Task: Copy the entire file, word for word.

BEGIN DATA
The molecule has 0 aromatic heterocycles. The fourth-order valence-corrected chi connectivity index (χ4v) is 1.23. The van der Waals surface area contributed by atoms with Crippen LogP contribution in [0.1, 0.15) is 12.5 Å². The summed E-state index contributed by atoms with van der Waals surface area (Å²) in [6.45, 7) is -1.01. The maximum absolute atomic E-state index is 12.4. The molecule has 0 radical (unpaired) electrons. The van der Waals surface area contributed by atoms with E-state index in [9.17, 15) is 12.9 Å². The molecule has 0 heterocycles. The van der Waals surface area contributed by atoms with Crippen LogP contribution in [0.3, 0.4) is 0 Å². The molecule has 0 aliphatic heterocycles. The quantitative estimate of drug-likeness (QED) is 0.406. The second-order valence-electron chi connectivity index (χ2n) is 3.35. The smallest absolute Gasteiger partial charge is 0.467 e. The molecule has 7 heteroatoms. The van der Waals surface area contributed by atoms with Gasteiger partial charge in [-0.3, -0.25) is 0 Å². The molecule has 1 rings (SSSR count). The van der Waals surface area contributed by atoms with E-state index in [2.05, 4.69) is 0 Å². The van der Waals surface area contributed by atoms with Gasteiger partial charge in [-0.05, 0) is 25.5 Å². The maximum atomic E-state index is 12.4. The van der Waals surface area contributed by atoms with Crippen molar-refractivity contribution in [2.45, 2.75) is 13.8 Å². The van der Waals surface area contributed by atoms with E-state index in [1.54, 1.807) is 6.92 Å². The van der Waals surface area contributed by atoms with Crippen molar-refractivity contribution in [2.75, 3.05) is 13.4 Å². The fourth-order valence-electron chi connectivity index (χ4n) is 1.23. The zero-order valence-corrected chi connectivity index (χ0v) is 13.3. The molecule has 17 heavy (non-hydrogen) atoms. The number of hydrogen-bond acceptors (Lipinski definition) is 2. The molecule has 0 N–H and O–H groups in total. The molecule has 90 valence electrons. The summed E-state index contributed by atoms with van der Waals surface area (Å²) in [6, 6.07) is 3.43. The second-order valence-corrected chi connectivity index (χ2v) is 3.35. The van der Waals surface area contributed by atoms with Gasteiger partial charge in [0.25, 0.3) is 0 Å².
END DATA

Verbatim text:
The molecule has 0 aromatic heterocycles. The fourth-order valence-corrected chi connectivity index (χ4v) is 1.23. The van der Waals surface area contributed by atoms with Crippen LogP contribution in [0.1, 0.15) is 12.5 Å². The summed E-state index contributed by atoms with van der Waals surface area (Å²) in [6.45, 7) is -1.01. The maximum absolute atomic E-state index is 12.4. The molecule has 0 radical (unpaired) electrons. The van der Waals surface area contributed by atoms with E-state index in [9.17, 15) is 12.9 Å². The molecule has 0 heterocycles. The van der Waals surface area contributed by atoms with Crippen LogP contribution in [0.3, 0.4) is 0 Å². The molecule has 0 aliphatic heterocycles. The quantitative estimate of drug-likeness (QED) is 0.406. The second-order valence-electron chi connectivity index (χ2n) is 3.35. The smallest absolute Gasteiger partial charge is 0.467 e. The molecule has 7 heteroatoms. The van der Waals surface area contributed by atoms with Gasteiger partial charge in [-0.3, -0.25) is 0 Å². The molecule has 1 rings (SSSR count). The van der Waals surface area contributed by atoms with E-state index in [2.05, 4.69) is 0 Å². The van der Waals surface area contributed by atoms with Gasteiger partial charge in [-0.05, 0) is 25.5 Å². The maximum atomic E-state index is 12.4. The van der Waals surface area contributed by atoms with Crippen molar-refractivity contribution in [2.45, 2.75) is 13.8 Å². The van der Waals surface area contributed by atoms with E-state index in [1.54, 1.807) is 6.92 Å². The van der Waals surface area contributed by atoms with Crippen molar-refractivity contribution in [2.75, 3.05) is 13.4 Å². The fourth-order valence-electron chi connectivity index (χ4n) is 1.23. The zero-order valence-corrected chi connectivity index (χ0v) is 13.3. The molecule has 17 heavy (non-hydrogen) atoms. The number of hydrogen-bond acceptors (Lipinski definition) is 2. The molecule has 0 N–H and O–H groups in total. The molecule has 90 valence electrons. The summed E-state index contributed by atoms with van der Waals surface area (Å²) in [6, 6.07) is 3.43. The second-order valence-corrected chi connectivity index (χ2v) is 3.35. The van der Waals surface area contributed by atoms with Gasteiger partial charge in [0.25, 0.3) is 0 Å².